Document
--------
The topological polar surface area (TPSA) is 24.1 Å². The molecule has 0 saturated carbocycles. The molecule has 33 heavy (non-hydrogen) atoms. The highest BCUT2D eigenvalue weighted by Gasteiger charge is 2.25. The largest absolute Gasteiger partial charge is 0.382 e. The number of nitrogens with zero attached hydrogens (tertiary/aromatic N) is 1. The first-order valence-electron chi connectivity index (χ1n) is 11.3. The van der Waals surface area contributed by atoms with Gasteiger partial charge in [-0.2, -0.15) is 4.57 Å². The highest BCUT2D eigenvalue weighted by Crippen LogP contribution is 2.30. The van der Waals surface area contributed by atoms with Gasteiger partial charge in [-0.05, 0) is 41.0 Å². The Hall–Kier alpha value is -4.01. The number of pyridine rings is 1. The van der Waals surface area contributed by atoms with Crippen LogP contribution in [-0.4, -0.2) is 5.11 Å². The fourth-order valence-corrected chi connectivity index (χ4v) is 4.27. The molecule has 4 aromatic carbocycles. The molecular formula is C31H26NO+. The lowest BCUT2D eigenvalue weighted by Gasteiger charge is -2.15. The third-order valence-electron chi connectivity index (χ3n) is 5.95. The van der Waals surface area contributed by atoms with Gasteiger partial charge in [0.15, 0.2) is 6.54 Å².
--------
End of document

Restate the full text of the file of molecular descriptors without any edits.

The topological polar surface area (TPSA) is 24.1 Å². The molecule has 0 saturated carbocycles. The molecule has 33 heavy (non-hydrogen) atoms. The highest BCUT2D eigenvalue weighted by Gasteiger charge is 2.25. The largest absolute Gasteiger partial charge is 0.382 e. The number of nitrogens with zero attached hydrogens (tertiary/aromatic N) is 1. The first-order valence-electron chi connectivity index (χ1n) is 11.3. The van der Waals surface area contributed by atoms with Gasteiger partial charge in [-0.2, -0.15) is 4.57 Å². The highest BCUT2D eigenvalue weighted by Crippen LogP contribution is 2.30. The van der Waals surface area contributed by atoms with Gasteiger partial charge in [-0.05, 0) is 41.0 Å². The Hall–Kier alpha value is -4.01. The number of pyridine rings is 1. The van der Waals surface area contributed by atoms with Crippen LogP contribution in [-0.4, -0.2) is 5.11 Å². The fourth-order valence-corrected chi connectivity index (χ4v) is 4.27. The molecule has 4 aromatic carbocycles. The molecular formula is C31H26NO+. The lowest BCUT2D eigenvalue weighted by Gasteiger charge is -2.15. The third-order valence-electron chi connectivity index (χ3n) is 5.95. The van der Waals surface area contributed by atoms with Gasteiger partial charge in [0.15, 0.2) is 6.54 Å².